ALBANY, N.Y. (NEWS10) — March is National Kidney Month. Both men and women can be diagnosed with chronic kidney disease, which may be more prevalent than most realize. According to the CDC, over 15 percent of all American adults are estimated to have it. However, women do face different challenges when it comes to kidney issues. 

It all comes down to anatomy. Women are more prone to infections, especially those who have been pregnant or have gone through menopause. 

News10 spoke with Dr. Jorge Cerda, Chief of the Department of Medicine at St. Peter’s Health Partners and professor at Albany Medical College, to determine how patients can best prevent kidney disease.

Dr. Cerda said the best thing a patient can do is simply ask for testing because they won’t always have symptoms regarding kidney problems. 

“The problem with the kidney is they don’t hurt,” Cerda said. “When you get the pain for the heart disease, or you can’t breathe cause you have lung disease, you know what you need to do, but kidneys seldom express their symptoms until it is too late.”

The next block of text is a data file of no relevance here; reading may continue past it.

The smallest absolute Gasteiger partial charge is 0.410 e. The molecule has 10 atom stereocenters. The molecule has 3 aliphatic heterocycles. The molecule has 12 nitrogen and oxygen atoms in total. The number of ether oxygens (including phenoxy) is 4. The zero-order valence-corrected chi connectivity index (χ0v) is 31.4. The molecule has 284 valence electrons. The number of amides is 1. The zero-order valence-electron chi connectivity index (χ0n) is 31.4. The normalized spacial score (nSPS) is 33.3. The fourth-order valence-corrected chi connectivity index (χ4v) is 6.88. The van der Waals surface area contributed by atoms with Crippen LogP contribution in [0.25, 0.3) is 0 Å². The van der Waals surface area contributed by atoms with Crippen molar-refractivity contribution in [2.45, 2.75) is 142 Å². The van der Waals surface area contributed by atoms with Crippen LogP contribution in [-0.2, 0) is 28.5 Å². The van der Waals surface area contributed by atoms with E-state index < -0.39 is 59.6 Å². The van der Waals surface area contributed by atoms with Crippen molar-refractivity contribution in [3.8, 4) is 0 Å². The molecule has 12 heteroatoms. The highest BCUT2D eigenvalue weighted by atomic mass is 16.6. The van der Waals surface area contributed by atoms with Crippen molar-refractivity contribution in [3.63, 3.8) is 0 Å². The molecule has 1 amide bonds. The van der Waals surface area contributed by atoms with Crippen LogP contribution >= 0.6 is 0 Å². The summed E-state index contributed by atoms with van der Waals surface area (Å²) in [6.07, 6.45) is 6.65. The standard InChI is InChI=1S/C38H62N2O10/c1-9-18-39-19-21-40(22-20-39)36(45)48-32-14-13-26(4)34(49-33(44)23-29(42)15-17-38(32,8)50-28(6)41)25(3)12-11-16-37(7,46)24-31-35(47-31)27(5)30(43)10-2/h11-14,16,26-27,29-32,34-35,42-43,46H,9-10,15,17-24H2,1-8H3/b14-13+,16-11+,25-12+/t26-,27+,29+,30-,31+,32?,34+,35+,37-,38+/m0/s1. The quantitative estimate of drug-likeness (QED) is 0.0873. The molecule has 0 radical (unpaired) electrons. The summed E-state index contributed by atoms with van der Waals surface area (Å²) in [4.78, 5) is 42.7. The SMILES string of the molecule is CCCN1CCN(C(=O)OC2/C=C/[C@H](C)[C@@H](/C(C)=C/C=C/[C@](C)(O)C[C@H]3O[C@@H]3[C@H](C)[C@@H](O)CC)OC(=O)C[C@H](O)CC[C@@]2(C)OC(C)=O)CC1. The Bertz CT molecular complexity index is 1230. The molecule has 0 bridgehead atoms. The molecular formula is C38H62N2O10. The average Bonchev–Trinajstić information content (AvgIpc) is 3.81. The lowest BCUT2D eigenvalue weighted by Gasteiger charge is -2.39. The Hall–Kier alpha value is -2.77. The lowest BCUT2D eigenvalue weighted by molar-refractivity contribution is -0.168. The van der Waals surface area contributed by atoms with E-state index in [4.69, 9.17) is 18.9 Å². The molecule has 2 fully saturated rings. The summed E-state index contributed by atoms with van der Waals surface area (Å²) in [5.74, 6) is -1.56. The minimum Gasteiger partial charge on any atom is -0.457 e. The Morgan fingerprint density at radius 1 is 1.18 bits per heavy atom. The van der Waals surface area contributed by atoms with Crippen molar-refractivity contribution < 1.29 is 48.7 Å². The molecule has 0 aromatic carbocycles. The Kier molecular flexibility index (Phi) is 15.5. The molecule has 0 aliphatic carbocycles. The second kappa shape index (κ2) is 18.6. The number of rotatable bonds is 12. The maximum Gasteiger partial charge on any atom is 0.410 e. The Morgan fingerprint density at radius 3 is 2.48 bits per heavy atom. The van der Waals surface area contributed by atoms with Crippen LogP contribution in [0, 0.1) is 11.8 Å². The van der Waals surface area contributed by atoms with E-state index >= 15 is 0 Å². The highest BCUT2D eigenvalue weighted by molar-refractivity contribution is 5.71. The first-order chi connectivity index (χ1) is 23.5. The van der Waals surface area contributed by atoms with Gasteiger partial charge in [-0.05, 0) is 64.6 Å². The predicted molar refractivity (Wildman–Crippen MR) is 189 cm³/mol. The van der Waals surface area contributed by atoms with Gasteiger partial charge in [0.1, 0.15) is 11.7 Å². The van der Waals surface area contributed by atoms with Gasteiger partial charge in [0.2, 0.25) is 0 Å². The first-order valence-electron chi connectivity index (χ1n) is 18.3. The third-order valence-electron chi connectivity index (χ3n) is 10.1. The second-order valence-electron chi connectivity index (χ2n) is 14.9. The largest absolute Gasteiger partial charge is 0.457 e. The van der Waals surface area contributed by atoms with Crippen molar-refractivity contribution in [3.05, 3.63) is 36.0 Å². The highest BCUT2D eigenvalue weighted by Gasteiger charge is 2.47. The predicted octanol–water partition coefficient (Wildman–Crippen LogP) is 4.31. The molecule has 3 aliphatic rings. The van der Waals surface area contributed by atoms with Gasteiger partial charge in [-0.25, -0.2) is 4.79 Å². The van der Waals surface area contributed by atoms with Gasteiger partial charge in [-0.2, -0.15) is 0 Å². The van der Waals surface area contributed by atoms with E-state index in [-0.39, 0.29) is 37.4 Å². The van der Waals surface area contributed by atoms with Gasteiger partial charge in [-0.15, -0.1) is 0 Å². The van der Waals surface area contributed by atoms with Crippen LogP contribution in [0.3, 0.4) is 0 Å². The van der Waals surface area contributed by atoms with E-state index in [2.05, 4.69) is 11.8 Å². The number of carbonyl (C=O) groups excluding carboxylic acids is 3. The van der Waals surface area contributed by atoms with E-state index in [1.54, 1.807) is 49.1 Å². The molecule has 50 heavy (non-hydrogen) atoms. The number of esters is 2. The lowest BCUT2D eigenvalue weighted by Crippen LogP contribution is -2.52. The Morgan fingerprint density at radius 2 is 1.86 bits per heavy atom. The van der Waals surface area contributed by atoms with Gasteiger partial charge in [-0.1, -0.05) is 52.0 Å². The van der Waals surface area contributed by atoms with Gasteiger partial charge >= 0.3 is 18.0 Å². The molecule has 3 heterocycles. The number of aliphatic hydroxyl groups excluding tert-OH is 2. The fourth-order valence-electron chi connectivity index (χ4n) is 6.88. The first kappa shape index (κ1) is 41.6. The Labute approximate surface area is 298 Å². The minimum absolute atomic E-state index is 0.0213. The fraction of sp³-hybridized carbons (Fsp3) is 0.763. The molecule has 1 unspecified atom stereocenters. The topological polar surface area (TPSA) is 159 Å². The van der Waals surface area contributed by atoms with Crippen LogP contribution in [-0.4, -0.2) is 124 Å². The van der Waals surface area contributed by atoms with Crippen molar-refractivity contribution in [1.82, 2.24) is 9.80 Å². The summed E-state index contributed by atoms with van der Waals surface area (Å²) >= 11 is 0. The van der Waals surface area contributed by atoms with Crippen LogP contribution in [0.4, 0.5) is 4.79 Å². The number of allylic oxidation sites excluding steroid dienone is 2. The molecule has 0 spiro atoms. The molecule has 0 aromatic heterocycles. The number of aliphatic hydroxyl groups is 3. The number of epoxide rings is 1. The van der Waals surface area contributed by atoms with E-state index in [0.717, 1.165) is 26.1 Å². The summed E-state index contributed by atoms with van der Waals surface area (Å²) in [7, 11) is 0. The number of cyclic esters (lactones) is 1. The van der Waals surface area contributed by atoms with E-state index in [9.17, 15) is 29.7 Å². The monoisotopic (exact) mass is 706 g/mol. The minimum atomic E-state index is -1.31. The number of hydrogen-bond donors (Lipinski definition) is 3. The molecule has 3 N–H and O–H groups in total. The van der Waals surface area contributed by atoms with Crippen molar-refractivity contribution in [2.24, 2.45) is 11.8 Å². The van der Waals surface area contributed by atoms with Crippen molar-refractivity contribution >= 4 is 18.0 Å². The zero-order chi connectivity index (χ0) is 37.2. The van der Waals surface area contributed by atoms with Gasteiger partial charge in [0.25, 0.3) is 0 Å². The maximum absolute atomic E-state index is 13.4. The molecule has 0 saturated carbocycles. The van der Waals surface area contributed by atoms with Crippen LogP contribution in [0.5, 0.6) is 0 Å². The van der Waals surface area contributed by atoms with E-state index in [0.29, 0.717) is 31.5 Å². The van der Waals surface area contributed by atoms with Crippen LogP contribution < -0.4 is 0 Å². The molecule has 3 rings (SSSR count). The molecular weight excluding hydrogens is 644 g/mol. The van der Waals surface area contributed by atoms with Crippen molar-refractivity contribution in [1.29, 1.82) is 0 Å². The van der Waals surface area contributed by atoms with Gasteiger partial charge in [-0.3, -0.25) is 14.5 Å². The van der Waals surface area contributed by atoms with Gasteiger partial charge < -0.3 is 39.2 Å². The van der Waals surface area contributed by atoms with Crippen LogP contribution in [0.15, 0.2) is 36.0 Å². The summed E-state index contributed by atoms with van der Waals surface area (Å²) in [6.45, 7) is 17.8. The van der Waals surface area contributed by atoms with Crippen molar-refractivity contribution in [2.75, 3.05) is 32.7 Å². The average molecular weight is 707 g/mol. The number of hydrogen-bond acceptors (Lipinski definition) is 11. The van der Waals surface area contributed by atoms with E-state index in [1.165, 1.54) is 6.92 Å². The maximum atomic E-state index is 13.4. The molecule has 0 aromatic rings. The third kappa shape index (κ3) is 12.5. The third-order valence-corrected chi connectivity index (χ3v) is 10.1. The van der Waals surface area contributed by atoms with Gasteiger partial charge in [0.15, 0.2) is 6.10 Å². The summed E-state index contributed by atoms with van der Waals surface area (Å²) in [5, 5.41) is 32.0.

Dr. Cerda added that it’s all about preventing dialysis for kidney specialists, which can hinder the quality of life or even shorten it.

There are some warning signs patients can look out for when it comes to early detection of kidney complications. Although it’s uncomfortable to talk about, Dr. Cerda suggested taking a look in the toilet after you go to the bathroom to ensure there is no blood or foam in your urine. 

Additionally, Dr. Cerda said the best way to prevent kidney issues is by controlling diabetes, as diabetes is the leading cause of kidney disease.

Early detection is critical for chronic kidney disease, and in most cases, all patients have to do is ask for a urinalysis to detect a range of kidneys issues.